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In the Footsteps of the Ancestors: The Dreamtime in the Politics of the Present

In the Footsteps of the Ancestors: The Dreamtime in the Politics of the Present

Howard Morphy

Frances Morphy

About This Talk

November 3, 02015
Anthropologists Howard and Frances Morphy have spent decades working with and studying the Aboriginal people of the Northern Territory of Australia. They shared their expertise on the Yolngu people: their mythology, language, art, and culture--including the belief in a Dreamtime (Wangarr) of world-creation which continues in the present.

Our speakers also discussed the 02008 Blue Mud Bay court decision in which the Yolngu won legal recognition of their rights over their land and coastal waters. The Morphys helped map the ancestral presence of the territory which became evidence used to explain millennia-old traditions to the modern legal system and secure the Yolngu's claim.

Frances Morphy is an anthropologist and linguist who has worked in Arnhem Land, northern Australia, since 01974 and more recently also in the Fitzroy Valley in western Australia. Her research focuses include the anthropological demography of household and settlement formation in remote indigenous areas; social, cultural, and economic aspects of the encapsulation of indigenous Australians within the Australian state; the impact of colonization on indigenous social systems and languages; and cross-cultural translation.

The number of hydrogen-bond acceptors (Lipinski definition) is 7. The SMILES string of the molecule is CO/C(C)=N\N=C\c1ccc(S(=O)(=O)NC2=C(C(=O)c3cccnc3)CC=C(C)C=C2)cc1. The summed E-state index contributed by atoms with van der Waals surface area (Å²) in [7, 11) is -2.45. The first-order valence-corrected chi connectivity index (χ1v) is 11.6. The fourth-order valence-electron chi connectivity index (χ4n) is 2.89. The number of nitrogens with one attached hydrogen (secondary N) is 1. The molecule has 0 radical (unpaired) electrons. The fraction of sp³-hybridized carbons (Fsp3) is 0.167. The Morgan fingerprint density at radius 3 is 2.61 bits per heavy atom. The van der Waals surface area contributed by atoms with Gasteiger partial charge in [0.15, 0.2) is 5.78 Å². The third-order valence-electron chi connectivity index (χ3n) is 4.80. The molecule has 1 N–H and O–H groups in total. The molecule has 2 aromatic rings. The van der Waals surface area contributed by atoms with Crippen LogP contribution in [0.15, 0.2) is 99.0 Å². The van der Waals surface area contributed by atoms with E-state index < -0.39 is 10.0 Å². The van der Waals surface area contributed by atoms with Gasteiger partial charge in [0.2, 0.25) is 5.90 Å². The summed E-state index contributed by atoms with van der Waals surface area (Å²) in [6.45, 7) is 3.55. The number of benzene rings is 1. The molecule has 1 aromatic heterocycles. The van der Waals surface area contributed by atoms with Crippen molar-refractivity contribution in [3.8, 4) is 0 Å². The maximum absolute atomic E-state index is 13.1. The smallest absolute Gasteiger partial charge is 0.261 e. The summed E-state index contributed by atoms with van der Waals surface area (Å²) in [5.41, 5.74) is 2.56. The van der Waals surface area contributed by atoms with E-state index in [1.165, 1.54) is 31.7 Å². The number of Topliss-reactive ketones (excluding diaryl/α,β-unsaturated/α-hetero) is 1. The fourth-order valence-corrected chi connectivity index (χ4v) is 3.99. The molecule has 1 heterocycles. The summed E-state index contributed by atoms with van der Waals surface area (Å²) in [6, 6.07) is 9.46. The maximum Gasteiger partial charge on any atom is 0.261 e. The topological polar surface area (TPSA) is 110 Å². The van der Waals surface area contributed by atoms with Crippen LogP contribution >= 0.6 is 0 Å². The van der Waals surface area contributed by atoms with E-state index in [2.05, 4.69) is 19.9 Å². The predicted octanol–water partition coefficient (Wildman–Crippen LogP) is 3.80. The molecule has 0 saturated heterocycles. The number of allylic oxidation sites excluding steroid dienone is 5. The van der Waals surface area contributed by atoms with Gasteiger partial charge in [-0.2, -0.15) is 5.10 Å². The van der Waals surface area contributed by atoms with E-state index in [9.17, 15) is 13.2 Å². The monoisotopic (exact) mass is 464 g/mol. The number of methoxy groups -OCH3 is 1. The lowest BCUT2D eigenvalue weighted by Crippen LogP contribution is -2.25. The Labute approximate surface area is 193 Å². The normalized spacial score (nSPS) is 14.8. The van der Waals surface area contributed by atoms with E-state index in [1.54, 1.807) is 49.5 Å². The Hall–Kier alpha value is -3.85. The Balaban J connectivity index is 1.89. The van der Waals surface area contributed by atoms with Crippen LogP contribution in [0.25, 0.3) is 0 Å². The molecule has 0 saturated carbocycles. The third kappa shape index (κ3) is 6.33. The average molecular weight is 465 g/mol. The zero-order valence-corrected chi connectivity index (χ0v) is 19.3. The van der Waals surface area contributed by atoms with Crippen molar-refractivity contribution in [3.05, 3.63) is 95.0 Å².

Howard Morphy is currently Distinguished Professor of Anthropology at Australian National University (ANU). He is an anthropologist of art and visual anthropologist and he co-edited two of the main source books in those fields: The Anthropology of Art: a Reader (02006) and Rethinking Visual Anthropology (01997). His other books on indigenous Australian art and culture include Aboriginal Art (01998) and Becoming Art: Exploring Cross-Cultural Categories (02007). He has conducted extensive fieldwork with the Yolngu people of Northern Australia, as well as collaborating on films for Film Australia, and curating indigenous Australia art exhibitions for museums and galleries around the world. Morphy is past-president of the Council for Museum Anthropology of the American Anthropological Association. In 2013 he was awarded the Huxley Memorial Medal by the Royal Anthropological Institute of Great Britain and Ireland (RAI).
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